Skip to content
Asynchronous API Performance Testing with JMeter

Asynchronous API Performance Testing with JMeter

The principles behind performance testing API’s does not differ from the principles behind the performance testing of any application.

Many API’s however are Asynchronous and a valid response from the API does not necessarily mean the transaction is complete which can cause a problem when measuring the performance of API’s.

There are however ways around this and we will explore these in this post.

Sample JMX and DB files for this blog post are available for download:

OctoPerf is JMeter on steroids!
Schedule a Demo


Before we get into the details of testing it is important to understand that in a microservices architecture API’s may be called by both external consumers and internal consumers.

You should bear this in mind when considering the volumes to execute your tests at as you don’t want to underestimate them.

Synchronous Response API

API can be synchronous and if this is the case then a simple Response Assertion will determine if you are getting a valid response.

Bear in mind that services do not always return a status code of 200.

201, 202 and 204 are all valid status code responses.

If we use a Dummy Sampler to mock service requests and responses, we can test a synchronous response.

Dummy samplers

There are dummy samplers returning:

  • 200,
  • 201,
  • 202,
  • 204,
  • 401.

And our Response Assertion looks like this.

response assertion

Where we are checking the Response Code for any of:

  • 200,
  • 201,
  • 202,
  • 204.

Which when run gives us these results:

test results

This test can then be easily scaled up to load test your API and report on response times and concurrency.

Asynchronous Response API


Asynchronous requests require a bit more thought about how their duration and measure of success can be determined under load.

Before we go into how we can build a test for an Asynchronous Response it is important to understand that whilst the response time may not be accurate the response code will be, even with Asynchronous API’s requests.

You need to use the same approach with an Assertion as we used in the Synchronous Responses section above to ensure that the service has started processing successfully.

There are going to be some exceptions to this but for the most part a service will persist data in a datastore at some point in its journey, whether using a database technology or file system and this is a useful way to measure performance of an Asynchronous API.

Let’s design a test to measure the response time of the data being persisted in a database as a way of testing Asynchronous Responses.


Before we start building the test it is important to understand that you are not measuring a response or a duration of an individual request but of the test, so you must think about your requirements a little differently.

Let’s look at an example of how your requirements need to change for an Asynchronous API.

If your requirements is:

  • Process 1000 service calls an hour with a response time of 500 milliseconds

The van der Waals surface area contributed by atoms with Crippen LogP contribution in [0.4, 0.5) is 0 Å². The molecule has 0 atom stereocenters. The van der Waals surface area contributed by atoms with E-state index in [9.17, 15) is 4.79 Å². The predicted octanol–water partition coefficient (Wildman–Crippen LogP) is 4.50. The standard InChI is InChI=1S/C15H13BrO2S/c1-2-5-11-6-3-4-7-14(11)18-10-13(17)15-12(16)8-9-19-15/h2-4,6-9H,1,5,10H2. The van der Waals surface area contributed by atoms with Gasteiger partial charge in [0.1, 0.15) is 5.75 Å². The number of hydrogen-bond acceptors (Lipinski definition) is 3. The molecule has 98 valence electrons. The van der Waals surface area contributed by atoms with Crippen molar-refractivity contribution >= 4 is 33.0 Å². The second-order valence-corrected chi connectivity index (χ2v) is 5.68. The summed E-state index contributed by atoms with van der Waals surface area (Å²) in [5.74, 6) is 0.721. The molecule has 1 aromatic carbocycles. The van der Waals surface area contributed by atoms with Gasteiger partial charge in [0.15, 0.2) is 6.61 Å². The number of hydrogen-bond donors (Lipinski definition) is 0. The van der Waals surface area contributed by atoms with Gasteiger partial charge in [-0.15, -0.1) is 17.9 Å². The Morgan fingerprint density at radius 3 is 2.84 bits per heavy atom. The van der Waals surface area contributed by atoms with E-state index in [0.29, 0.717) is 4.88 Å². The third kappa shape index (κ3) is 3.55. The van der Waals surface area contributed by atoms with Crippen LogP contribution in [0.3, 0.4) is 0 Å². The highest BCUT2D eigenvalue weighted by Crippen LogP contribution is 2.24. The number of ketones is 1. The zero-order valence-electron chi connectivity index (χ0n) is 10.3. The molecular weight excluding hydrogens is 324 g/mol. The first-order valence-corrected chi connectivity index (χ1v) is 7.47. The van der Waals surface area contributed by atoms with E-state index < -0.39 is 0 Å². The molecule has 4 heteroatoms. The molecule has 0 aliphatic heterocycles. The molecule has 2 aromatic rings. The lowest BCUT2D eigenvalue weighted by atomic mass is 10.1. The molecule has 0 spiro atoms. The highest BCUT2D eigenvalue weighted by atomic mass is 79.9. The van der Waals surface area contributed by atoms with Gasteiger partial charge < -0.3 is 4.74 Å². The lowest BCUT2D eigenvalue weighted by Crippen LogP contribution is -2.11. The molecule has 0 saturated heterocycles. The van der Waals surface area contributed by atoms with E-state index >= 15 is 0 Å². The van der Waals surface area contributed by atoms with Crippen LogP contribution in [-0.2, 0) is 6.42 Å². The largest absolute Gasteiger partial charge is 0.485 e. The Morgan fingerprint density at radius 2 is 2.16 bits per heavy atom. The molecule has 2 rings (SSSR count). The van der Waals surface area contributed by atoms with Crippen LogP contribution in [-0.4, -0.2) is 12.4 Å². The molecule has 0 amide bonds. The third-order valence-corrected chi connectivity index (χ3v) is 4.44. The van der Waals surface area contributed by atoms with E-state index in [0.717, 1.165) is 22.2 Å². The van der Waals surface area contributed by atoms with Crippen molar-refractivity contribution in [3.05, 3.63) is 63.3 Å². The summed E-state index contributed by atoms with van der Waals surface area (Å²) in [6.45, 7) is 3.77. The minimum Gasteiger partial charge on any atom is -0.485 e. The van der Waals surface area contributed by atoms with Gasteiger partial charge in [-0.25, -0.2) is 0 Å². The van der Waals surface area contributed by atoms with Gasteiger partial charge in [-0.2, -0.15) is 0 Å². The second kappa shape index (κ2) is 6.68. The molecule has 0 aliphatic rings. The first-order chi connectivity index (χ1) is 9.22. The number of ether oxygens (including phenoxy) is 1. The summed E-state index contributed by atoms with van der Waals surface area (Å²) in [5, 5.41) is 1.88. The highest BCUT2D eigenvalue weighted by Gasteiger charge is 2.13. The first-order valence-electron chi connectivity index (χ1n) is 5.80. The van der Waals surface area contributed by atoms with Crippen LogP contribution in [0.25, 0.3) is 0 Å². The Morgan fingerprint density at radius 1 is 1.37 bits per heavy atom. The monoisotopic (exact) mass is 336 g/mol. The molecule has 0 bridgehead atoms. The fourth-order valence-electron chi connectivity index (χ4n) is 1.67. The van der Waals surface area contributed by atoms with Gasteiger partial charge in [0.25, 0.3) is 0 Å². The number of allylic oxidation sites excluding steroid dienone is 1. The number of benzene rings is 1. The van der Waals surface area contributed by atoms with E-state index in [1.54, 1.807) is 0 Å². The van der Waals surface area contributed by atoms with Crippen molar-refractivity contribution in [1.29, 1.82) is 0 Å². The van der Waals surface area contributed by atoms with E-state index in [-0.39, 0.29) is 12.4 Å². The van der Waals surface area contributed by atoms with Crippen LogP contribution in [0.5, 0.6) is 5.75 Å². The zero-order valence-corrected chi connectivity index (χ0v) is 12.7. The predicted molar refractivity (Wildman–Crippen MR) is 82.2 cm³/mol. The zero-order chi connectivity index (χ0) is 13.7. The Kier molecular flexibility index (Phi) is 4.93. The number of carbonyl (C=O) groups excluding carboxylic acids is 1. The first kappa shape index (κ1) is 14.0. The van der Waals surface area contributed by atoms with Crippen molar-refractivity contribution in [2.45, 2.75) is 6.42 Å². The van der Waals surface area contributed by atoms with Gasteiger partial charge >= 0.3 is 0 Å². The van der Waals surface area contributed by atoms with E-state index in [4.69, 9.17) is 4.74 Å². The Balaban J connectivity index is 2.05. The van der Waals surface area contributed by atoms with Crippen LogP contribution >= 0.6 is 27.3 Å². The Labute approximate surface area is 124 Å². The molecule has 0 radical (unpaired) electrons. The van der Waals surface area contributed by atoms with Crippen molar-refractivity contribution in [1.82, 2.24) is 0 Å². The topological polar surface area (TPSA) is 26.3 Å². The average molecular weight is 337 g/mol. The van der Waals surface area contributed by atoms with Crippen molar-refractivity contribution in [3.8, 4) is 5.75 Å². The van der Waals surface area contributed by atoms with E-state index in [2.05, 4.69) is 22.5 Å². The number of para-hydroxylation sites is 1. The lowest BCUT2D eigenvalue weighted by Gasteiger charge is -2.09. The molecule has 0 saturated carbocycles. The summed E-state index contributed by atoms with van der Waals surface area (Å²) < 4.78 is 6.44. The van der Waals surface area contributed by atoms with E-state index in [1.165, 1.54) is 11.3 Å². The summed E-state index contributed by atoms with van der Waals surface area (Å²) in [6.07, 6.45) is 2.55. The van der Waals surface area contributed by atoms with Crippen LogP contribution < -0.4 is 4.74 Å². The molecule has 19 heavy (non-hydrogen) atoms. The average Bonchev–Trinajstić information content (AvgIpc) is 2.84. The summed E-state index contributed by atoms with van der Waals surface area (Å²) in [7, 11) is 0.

Then, this changes to

  • Process 1000 service calls an hour with the last request arriving in the database within 500 milliseconds of the last request being sent.

This might sound a bit of a mouthful but essentially the only way to measure performance of your service calls and to check that requests being sent to a service are not being bottlenecked, in one of the services or message queues that may exist in your application, is to ensure the last request persists within the response time requirements you have.

I've already written a blog post on making requirements testable which may help.

Building our Test

Setup Steps

Let’s look at how we can build a test that is able to measure the time taken for an Asynchronous API to persist data in a database.

In order to demonstrate the data process we are going to create a dummy SQLite database and then we create a dummy sampler to simulate data being inserted into our dummy database. To create our test database, we will first install the database by downloading SQLite and uncompressing the binaries. In an enterprise solution you will be extracting data from alternative database technologies, this does not change the approach only the way you configure your JDBC Connection to them.

Add the SQLite binaries to your PATH and then executed the command sqlite3 OctoPerf.db to create a dummy sqlite database.

We then open the database:

.open OctoPerf.db

We then create a dummy table

CREATE TABLE OctoPerf_Table_1 (Id Int, InsertVal Varchar);

If we run .tables command we see our empty table.

We now have a database we can use this in our test.

Let’s now create a sampler to write data into this database, this will allow us to simulate the behaviour of a service that writes data into a database Asynchronously.

We will add a JDBC Connection Configuration element to our test first and configure it to point to our dummy database.

jdbc connection configuration

You can see we have selected org.sqlite.JDBC as our driver, this will change depending on your database technology as will the syntax of the Database URL which for our example is in the format jdbc:sqlite: followed by the location of the database file. As our test requires multiple concurrent transactions against the database make sure the Max Number of Connections is set to 5 to ensure we can multi-thread requests.

Let’s now update our tests to create a JDBC Request Sampler that will simulate the database insert actions of an Asynchronous API. In our JDBC Connection we defined a variable for the database connection named octoperf-db we need to use this in our JDBC Request Sampler to access our test database.

Our JDBC Request Sampler looks like this:

jdbc request sampler

You can see where we are using our octoperf-db database connection reference. There is an insert statement in the SQL Query part of the sampler, where our Query Type is set to Update Statement.

If we now run our test and check the database, we see our record inserted:

database record